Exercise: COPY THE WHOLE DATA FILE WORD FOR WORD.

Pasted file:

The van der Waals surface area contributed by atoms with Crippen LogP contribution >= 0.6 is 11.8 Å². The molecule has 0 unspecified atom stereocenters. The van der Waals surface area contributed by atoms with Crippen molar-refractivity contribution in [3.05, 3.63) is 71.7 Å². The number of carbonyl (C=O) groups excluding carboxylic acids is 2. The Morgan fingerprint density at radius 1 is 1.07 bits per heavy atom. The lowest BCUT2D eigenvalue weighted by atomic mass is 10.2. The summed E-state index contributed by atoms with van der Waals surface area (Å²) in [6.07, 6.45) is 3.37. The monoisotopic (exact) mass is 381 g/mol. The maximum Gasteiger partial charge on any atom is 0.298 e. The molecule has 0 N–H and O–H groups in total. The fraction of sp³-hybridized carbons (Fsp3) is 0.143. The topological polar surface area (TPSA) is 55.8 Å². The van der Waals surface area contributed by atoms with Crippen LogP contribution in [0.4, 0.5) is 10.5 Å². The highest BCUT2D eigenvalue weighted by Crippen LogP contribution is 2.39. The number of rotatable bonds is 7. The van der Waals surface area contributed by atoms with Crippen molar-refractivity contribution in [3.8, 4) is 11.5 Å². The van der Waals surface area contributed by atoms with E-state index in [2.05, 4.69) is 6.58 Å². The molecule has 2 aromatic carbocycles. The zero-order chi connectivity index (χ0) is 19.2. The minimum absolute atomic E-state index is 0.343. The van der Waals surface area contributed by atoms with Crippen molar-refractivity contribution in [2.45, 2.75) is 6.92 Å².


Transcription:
The van der Waals surface area contributed by atoms with Crippen LogP contribution >= 0.6 is 11.8 Å². The molecule has 0 unspecified atom stereocenters. The van der Waals surface area contributed by atoms with Crippen molar-refractivity contribution in [3.05, 3.63) is 71.7 Å². The number of carbonyl (C=O) groups excluding carboxylic acids is 2. The Morgan fingerprint density at radius 1 is 1.07 bits per heavy atom. The lowest BCUT2D eigenvalue weighted by atomic mass is 10.2. The summed E-state index contributed by atoms with van der Waals surface area (Å²) in [6.07, 6.45) is 3.37. The monoisotopic (exact) mass is 381 g/mol. The maximum Gasteiger partial charge on any atom is 0.298 e. The molecule has 0 N–H and O–H groups in total. The fraction of sp³-hybridized carbons (Fsp3) is 0.143. The topological polar surface area (TPSA) is 55.8 Å². The van der Waals surface area contributed by atoms with Crippen LogP contribution in [0.4, 0.5) is 10.5 Å². The highest BCUT2D eigenvalue weighted by Crippen LogP contribution is 2.39. The number of rotatable bonds is 7. The van der Waals surface area contributed by atoms with Crippen molar-refractivity contribution in [3.8, 4) is 11.5 Å². The van der Waals surface area contributed by atoms with E-state index in [2.05, 4.69) is 6.58 Å². The molecule has 2 aromatic carbocycles. The zero-order chi connectivity index (χ0) is 19.2. The minimum absolute atomic E-state index is 0.343. The van der Waals surface area contributed by atoms with Crippen molar-refractivity contribution in [2.45, 2.75) is 6.92 Å².